We’ll walk in the footsteps of Charles Darwin and visit sites that helped inspire the Theory of Evolution by Natural Selection. We’ll also visit the Charles Darwin Foundation and learn about their efforts to conserve the unique ecosystems and species of the Galápagos.
We’ll conduct biological surveys in marine and terrestrial ecosystems and see endemic species found nowhere else on the planet.
|2||Travel Day and Introduction
|Highland Tortoise Monitoring
|5||Highland Restoration – Galapagos National Park
|Explore Santa Cruz Island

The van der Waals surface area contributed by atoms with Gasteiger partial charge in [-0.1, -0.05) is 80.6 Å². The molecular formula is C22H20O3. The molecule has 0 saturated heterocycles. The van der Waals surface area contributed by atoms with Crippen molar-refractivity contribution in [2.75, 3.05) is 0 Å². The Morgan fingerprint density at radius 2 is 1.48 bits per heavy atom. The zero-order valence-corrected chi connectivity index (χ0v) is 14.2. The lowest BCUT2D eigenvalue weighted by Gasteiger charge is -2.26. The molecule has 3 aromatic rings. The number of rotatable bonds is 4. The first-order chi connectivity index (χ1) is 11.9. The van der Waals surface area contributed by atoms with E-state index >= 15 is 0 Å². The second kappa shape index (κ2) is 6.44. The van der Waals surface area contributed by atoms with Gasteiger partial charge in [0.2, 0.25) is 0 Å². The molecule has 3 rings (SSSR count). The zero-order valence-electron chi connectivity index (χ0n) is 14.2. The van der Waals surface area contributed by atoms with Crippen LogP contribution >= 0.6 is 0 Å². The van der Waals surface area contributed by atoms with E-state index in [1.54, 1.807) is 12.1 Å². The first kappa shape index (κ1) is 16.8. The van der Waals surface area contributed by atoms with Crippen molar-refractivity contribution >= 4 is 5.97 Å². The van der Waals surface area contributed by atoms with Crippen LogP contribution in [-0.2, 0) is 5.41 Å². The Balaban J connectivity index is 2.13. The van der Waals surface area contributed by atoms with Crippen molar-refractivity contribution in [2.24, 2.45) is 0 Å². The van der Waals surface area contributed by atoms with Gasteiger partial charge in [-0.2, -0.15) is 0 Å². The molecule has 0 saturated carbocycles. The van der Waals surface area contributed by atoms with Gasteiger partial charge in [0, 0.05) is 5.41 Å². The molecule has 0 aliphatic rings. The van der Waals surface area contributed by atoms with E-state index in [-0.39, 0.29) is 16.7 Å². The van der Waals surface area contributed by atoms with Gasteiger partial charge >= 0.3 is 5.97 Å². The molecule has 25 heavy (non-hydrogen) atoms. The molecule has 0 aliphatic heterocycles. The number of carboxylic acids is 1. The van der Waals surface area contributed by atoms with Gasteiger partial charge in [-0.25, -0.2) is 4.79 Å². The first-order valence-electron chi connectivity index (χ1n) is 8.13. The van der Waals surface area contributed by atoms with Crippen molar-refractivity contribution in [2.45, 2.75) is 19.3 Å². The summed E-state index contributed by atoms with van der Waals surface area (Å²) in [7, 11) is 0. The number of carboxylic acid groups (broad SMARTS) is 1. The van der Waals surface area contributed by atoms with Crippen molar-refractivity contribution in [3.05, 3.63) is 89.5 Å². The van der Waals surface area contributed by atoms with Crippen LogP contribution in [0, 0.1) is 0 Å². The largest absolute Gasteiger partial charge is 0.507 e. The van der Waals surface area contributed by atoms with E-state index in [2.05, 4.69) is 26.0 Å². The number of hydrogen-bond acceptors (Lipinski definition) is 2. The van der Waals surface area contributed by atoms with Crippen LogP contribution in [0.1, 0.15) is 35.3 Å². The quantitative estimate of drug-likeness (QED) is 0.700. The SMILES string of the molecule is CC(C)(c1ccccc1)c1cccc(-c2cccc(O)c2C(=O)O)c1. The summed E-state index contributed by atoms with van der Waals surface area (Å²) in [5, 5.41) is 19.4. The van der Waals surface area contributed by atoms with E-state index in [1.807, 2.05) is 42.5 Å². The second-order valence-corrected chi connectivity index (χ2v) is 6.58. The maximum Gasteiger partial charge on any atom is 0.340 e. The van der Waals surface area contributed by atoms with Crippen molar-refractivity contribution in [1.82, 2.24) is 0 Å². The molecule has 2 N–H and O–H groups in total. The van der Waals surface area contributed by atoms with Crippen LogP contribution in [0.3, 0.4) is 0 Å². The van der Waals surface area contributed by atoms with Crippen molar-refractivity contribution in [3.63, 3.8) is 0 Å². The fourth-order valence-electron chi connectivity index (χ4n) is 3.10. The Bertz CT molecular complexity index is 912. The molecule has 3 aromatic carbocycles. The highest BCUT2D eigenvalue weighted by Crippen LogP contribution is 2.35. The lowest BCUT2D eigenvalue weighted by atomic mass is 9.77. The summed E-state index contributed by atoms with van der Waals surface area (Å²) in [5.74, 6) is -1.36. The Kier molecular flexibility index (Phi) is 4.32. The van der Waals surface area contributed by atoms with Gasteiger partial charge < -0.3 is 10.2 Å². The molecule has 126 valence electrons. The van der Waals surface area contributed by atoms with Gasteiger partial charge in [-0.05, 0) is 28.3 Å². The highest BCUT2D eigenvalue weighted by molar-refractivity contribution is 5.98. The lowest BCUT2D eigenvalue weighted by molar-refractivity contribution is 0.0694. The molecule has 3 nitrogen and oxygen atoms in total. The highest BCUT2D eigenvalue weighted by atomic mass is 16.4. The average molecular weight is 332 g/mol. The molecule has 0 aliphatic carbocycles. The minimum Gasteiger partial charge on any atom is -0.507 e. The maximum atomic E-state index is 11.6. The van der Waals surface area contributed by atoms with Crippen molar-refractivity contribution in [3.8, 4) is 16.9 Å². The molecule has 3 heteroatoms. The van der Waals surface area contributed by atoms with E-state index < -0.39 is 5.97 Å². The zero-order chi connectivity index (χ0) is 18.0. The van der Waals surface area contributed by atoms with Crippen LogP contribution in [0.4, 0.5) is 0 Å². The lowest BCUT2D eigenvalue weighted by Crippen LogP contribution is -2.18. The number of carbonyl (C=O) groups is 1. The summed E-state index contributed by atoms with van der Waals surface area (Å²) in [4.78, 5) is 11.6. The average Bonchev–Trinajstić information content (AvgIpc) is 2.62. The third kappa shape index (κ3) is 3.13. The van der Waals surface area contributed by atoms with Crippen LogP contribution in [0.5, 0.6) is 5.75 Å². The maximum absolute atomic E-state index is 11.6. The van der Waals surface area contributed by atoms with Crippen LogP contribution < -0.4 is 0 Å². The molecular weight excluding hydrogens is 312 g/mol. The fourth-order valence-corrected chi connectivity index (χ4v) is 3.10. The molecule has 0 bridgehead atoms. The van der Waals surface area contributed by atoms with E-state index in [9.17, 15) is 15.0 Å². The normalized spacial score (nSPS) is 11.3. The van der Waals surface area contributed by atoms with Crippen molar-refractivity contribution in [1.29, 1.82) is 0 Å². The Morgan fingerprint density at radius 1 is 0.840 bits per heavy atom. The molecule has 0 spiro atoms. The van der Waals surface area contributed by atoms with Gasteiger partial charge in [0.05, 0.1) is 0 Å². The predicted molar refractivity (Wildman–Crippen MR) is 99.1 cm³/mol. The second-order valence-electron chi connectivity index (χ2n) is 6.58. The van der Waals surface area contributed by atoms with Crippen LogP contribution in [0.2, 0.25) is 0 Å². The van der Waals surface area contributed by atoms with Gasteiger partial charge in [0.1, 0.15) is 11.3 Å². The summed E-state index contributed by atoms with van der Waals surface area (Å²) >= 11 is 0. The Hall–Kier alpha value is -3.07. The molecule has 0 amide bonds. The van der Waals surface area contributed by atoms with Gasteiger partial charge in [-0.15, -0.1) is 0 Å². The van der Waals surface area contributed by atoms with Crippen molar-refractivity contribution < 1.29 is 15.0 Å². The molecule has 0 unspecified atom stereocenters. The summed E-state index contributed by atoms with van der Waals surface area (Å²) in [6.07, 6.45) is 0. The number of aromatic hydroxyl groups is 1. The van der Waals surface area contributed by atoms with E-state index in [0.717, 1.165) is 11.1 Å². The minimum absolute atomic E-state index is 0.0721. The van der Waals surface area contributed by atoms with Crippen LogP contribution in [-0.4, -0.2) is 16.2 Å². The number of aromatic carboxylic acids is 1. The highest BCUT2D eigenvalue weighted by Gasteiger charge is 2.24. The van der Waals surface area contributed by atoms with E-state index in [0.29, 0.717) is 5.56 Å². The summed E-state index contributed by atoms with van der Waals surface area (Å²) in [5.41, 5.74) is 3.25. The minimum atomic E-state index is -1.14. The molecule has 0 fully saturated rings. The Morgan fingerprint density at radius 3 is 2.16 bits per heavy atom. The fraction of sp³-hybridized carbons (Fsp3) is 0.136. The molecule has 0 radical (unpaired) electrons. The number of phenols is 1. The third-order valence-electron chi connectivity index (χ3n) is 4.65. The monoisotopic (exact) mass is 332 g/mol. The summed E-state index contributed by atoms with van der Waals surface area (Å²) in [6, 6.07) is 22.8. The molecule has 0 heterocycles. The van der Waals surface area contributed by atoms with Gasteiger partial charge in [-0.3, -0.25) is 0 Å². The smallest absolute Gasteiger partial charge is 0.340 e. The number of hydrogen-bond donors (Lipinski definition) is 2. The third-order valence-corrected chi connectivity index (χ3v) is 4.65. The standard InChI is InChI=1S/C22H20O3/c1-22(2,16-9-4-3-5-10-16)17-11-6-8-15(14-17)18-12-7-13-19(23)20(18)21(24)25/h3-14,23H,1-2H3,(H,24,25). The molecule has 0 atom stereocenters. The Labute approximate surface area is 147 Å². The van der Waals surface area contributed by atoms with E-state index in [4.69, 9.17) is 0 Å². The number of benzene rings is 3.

|Explore Isabela Island
- Who is running the trip?
Dr. Amber Pitt (Environmental Science Program & Biology Department) and Dr. Krista Ehlert (Environmental Science Program) worked together to develop the Galápagos trip. Dr. Pitt is an expert in herpetology (study of reptiles and amphibians) and conservation ecology. Dr. Ehlert specializes in invasive plant ecology. Both of these research areas will come into focus during the time we spend helping researchers study the effects of habitat type (native versus nonnative plants) on giant tortoise migration and diet. The trip is being coordinated with a provider, Ecology Project International (EPI), based out of Missoula, MT.
- How long is the trip and what are we doing?
The trip is 12 days long. We depart from campus and travel to Quito, Ecuador. We will spend 1 night in Quito, and then take a plane from Quito to Santa Cruz Island.
- How many students can go on the trip?